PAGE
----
11. Ann, yes, things are pretty fast in Singapore, especially to do with the trains. In an odd coincidence, I am reading your comment having just come from the website for the Sentosa Monorail.

  12. Sorry Andrew, the more I rant the more obscure I become.

    With respect to pension, concession and seniors cards, the Metcard system only requires that I buy the correct card on the day. I think for long term tickets [something I've never been one to buy] there is a policy of providing partial refunds. No question that a refund would involve some pfaffing about, of course.

    Myki is different however - as it constitutes a virtual account, the status would have to be changed somewhere deep in the heart of Texas each time circumstances change. Much more pfaffing about than under the Metcard buy it on the day system. While inspectors will now have Myki readers, I'm not sure how much info they will have access to while on trains, and I assume this is reflected in the different appearance of each type of card. If the hardware [card] itself must be changed, will this incur another $6 charge?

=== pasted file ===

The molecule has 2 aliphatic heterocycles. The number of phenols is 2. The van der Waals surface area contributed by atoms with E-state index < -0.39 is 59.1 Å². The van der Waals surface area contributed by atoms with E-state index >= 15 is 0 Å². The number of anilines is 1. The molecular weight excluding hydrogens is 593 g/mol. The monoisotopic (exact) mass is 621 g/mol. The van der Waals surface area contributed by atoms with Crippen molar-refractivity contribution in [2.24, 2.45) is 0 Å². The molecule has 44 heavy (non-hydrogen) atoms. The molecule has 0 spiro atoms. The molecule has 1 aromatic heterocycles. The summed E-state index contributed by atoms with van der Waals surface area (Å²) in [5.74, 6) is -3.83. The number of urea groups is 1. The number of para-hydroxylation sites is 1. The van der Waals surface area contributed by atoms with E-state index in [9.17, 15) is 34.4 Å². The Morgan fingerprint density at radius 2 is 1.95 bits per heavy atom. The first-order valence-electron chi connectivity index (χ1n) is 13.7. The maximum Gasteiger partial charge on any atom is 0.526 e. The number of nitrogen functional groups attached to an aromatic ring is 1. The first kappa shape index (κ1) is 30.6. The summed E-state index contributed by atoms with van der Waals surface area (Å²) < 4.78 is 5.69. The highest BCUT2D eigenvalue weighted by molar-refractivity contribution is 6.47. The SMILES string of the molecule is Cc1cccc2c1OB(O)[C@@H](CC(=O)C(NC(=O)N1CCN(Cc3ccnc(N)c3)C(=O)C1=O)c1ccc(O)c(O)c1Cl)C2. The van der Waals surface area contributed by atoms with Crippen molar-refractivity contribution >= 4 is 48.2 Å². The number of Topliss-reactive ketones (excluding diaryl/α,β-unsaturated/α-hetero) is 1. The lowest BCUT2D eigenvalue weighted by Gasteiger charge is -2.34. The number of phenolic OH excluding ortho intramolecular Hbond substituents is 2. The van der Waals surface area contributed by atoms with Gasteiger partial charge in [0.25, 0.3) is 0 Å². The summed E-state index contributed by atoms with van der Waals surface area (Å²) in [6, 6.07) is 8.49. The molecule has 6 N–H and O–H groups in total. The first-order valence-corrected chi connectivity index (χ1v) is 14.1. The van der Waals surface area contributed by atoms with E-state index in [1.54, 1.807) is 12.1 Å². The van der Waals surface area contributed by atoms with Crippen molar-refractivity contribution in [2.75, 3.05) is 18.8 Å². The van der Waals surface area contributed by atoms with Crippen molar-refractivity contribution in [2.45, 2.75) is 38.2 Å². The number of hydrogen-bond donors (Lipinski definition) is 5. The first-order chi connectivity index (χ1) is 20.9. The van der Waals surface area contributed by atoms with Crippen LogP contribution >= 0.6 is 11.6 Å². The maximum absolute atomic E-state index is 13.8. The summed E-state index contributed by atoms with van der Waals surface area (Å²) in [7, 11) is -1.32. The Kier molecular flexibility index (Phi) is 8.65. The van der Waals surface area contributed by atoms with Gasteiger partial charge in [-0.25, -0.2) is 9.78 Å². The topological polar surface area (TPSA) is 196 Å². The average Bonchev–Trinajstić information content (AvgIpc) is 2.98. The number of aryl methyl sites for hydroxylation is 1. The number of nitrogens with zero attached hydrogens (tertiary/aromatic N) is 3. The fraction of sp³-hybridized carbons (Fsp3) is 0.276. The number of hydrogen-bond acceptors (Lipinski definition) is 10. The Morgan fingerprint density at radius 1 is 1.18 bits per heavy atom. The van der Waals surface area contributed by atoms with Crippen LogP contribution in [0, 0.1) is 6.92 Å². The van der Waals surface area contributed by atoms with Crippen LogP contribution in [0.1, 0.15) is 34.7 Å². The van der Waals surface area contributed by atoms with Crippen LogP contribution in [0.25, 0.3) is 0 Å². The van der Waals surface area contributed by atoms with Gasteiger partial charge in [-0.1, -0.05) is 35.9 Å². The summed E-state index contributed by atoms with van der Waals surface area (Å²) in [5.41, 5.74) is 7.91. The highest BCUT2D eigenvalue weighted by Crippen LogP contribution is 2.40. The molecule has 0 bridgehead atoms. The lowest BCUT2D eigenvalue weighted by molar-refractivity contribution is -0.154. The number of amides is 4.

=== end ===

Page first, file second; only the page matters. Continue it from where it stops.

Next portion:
I would like to think something will be done for very occasional users and tourists, though Metcard machines are already being withdrawn and if something will be done it should have been done by now. Extremely unfair to the elderly or unwell etc, who already must travel huge distances to Melbourne for serious medical treatments, and don’t need the extra worry of trying to work out the ticket system.

    I’m quite happy to blame the higher-ups for the crappy system, and failing to allow contingency plans for Metcards that die on the job. On the other hand, a poor service ethic is the personal responsibility of people at all levels, including those who have the personality of a pit-bull crossed with a lemon tree.